The occasion was described by his Commanding Officer Lieut. Col W. A. Vignoles, as follows: 
"The company was ordered to place a bridge across a stream -- (Lieut. McCormick's work had been with the engineering section)--between our own and the enemy's line, and to eastablish a bridgehead on the far side. The Company succeededi n getting across, but were met on the other side by very heavy fire."  In this way Lieut. McCormick was hit, and in spite of medical aid died shortly after at the regimental aid-post."   
"Though McCormick had not been very long with the Battalion" testified his Commanding Officer, " we had all learned to appreciate his worth, and the Battalion loses in him a very gallant and capable officer. He was one of the best subalterns in the Battalion. He died doing his duty, like the gallant gentleman he was, setting an example of coolness and bravery to all around him under very trying circumstances.
He was buried at Tannay. His friends lost a good comrade and the nation a good soldier, and a man whose career in the arts of peace promised well.   

The above extract was taken from Liverpool's Scroll of Fame 



Frank joined the 17th Battalion as Private 15535. The 1911 census shows him as a 21 year old clerk living with his parents and his sister Jessie. 

On 22/09/1915  then aged 25 he married Edith Tatham aged 24 at St Michael's in the Hamlet Church. Frank gave his residence at the time as Larkhill Camp.(His best man was also a Pal; Leonard Wilson Blackstone who was a Serjeant in the 19th Battalion and was killed in action on 15th November, 1917 and is commemorated on the Tyne Cot Memorial). 

He now lies in Thiennes British Cemetery where his headstone bears the poignant epitaph: "MY CHUM"

His next of kin is shown as Edith McCormick of 7, St. Michael's Road, Aigburth, Liverpool. It is highly probable that it was Edith who placed the epitaph on Frank's headstone.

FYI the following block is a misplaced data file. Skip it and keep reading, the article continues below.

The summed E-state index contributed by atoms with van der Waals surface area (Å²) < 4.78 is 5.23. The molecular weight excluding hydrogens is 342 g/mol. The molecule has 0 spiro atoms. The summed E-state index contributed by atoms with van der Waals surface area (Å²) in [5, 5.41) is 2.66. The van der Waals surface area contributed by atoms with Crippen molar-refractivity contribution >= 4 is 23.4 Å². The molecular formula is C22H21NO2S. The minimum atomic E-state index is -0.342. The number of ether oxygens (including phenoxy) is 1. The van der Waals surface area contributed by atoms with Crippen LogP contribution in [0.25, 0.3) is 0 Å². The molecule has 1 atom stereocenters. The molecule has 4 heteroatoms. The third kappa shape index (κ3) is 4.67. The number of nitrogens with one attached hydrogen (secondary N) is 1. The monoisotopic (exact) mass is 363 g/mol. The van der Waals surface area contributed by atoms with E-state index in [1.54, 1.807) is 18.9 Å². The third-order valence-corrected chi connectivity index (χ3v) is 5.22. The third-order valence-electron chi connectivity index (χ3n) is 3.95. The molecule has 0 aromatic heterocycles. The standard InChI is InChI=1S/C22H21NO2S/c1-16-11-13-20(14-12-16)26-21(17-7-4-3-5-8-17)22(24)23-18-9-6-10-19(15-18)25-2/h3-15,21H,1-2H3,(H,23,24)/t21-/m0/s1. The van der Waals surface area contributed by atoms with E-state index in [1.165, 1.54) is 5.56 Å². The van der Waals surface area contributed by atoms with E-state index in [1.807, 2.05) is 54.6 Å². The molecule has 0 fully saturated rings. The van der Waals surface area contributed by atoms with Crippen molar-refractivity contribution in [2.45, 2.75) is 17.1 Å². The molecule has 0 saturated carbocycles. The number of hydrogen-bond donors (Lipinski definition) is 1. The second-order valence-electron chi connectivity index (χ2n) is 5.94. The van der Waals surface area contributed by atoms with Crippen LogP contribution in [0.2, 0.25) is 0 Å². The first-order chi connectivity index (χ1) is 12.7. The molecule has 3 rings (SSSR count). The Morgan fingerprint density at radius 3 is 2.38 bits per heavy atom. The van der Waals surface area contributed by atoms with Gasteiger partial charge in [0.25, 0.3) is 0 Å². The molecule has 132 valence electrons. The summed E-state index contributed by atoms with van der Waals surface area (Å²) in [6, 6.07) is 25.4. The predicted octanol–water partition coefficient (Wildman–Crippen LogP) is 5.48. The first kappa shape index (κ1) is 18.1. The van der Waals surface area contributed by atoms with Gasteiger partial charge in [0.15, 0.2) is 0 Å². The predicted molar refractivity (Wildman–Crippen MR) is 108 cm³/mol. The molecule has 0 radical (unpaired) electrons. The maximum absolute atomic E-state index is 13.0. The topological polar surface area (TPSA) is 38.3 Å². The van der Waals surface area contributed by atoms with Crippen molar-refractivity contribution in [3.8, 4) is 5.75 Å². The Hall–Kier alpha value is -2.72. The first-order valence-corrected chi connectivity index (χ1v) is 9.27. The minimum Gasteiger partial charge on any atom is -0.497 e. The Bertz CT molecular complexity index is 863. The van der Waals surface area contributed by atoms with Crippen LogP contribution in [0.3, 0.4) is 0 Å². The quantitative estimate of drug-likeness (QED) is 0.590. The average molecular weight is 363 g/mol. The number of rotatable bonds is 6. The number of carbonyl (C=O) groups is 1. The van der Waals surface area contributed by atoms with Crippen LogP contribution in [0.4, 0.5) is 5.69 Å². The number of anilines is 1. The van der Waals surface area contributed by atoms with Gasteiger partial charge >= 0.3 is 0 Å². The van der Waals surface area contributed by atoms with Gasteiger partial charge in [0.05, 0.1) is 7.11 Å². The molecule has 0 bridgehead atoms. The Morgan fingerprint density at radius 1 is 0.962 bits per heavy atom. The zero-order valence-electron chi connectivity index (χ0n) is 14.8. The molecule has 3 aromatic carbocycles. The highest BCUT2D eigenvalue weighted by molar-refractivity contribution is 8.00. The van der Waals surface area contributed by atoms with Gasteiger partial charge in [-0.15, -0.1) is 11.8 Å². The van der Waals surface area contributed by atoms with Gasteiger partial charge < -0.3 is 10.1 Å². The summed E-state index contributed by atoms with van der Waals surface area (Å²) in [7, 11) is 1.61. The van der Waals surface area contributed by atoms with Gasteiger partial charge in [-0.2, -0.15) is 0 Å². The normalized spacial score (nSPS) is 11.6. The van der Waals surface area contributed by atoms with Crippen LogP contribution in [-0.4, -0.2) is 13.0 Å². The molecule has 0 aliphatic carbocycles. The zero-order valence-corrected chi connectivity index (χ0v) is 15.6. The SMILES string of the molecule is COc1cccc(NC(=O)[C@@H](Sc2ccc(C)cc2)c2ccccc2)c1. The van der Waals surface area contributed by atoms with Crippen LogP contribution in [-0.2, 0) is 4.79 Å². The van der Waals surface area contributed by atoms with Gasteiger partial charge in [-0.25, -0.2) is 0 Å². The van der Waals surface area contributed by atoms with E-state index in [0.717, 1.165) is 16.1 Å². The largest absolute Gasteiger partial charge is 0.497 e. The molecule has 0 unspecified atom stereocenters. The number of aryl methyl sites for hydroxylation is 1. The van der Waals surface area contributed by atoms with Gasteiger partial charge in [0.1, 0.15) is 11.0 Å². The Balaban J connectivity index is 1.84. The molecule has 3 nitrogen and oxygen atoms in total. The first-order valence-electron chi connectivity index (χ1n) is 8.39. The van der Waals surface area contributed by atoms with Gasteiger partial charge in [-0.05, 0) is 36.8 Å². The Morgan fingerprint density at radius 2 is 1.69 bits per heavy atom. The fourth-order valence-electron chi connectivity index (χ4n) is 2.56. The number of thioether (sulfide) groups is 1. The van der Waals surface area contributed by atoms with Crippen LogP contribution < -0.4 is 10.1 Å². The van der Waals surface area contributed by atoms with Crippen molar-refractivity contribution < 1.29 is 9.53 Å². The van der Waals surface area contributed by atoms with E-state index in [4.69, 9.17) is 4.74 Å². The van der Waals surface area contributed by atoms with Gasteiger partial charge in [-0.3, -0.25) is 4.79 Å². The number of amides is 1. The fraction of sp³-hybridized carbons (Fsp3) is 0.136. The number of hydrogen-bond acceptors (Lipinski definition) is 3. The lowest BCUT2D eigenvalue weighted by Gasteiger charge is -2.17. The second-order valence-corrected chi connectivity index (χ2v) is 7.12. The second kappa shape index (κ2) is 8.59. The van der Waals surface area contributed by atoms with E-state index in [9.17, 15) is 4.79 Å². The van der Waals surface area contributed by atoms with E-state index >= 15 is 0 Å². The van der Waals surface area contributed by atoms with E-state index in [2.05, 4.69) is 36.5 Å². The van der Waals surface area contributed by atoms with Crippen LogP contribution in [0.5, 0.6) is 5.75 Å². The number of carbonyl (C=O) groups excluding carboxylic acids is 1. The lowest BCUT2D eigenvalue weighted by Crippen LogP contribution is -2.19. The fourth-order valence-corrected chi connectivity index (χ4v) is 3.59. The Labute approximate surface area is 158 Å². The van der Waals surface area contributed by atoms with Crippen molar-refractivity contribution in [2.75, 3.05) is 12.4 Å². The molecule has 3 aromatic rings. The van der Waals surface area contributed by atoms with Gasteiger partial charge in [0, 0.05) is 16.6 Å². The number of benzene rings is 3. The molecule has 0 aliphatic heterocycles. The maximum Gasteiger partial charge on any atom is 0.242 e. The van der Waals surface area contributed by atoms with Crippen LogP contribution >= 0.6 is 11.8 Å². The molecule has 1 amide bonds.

He is also commemorated on the War Memorial at St Michael's Church, St Michaels Church Rd, St Michael In The Hamlet, Liverpool

We currently have no further information on Frank Pockett McCormick, If you have or know someone who may be able to add to the history of this soldier, please contact us.

Killed On This Day.

(103 Years this day)
Thursday 20th September 1917.
Pte 52142 Roland Armstrong
19 years old

(103 Years this day)
Thursday 20th September 1917.
Pte 50591 William Henry Birchall
32 years old

(103 Years this day)
Thursday 20th September 1917.
Pte 50193 Joseph Hubert Fotherby
24 years old

(103 Years this day)
Thursday 20th September 1917.
Cpl 265006 John Gilduff
33 years old

(103 Years this day)
Thursday 20th September 1917.
Sgt 57377 David Ross Hodge

(103 Years this day)
Thursday 20th September 1917.
Pte 57421 James Faulds Hunter
24 years old

(103 Years this day)
Thursday 20th September 1917.
Capt Colin Laird
29 years old

(103 Years this day)
Thursday 20th September 1917.
Pte 17888 Benton Madeley
29 years old

(103 Years this day)
Thursday 20th September 1917.
L/Cpl 27377 David William Vaughan
26 years old

(103 Years this day)
Thursday 20th September 1917.
Lance Corporal 22804 John Albert Cunniffe
24 years old

(103 Years this day)
Thursday 20th September 1917.
Rifleman 26156 Leo Phillips
20 years old

(103 Years this day)
Thursday 20th September 1917.
Pte G/19763 John Woods
19 years old

A total of 16 Pals where killed on this day. View All